Pears, in general, have been easy to graft. The three pear trees I worked today have not been easy. They have been a monument to man's folly.
The trees are in Jean's yard. Actually, I lied. We planted the trees on her neighbor's field (with Jean's neighbor's permission) to get them away from Jean's goats.
|The dark goats are Oberhausli and the white one is a Tottenburg. They are bellybutton tall when standing with all four feet on the ground.|
|Where the kids can play when they are outside.|
If at first you don't succeed...
Every few years I threw more grafts onto those rootstock. None survived.
After many years of laboriously pushing their twigs a few inches higher each year, in defiance of death, rot, weather, rabbits and goats, the tops of the rootstock finally grew beyond the reach of even the tallest and most athletic goat. The bottom six feet of these trees were densely thorny.
I whittled on the trees and whittled on the trees. Finally I had removed enough so I could reach a graftable branch six feet above the ground.
I put 5 grafts on each tree. I pray that at least one graft on each tree takes. Then, with judicious thinning that twig can serve as the genesis of the new tree. Given a little bit of luck, Jean will have some full sized, producing pear trees in short order.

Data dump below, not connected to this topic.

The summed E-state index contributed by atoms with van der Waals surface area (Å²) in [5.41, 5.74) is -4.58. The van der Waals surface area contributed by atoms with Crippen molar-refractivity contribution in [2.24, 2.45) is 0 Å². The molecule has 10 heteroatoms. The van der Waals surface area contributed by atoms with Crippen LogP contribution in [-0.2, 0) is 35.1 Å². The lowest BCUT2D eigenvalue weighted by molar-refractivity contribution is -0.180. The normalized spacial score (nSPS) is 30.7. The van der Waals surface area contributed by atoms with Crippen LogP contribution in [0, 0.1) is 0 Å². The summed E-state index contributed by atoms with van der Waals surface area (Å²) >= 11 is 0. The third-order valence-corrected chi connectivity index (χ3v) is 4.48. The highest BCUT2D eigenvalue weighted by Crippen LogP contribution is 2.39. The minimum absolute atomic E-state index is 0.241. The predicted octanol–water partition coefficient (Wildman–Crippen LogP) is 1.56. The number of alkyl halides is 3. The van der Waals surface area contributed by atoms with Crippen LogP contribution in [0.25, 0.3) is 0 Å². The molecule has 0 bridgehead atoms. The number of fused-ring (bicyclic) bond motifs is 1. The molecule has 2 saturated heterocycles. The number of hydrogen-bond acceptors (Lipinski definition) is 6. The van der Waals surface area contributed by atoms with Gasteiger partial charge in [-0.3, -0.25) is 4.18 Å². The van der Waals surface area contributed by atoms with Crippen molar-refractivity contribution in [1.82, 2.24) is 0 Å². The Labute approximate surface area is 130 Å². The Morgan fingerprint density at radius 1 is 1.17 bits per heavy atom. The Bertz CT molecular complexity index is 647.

I used Parafilm-M for the first time today. I plan to use it when grafting nut trees. I decided that I better get some experience using it while standing flat on the ground. The best time to learn something is NOT when you are standing on a ladder 15 feet in the air, juggling many sharp tools.
I also went "old-school" on some of the grafts. I bagged them with brown paper lunch bags. The bags serve as mini-greenhouses, warming the air and slightly increasing the humidity. The only caution when using paper bags is to squeeze most of the air out of them and tape them so they cannot puff out like a spinnaker. Leaving too much slack allows the wind to grab the bag and batter the fragile growing shoots.
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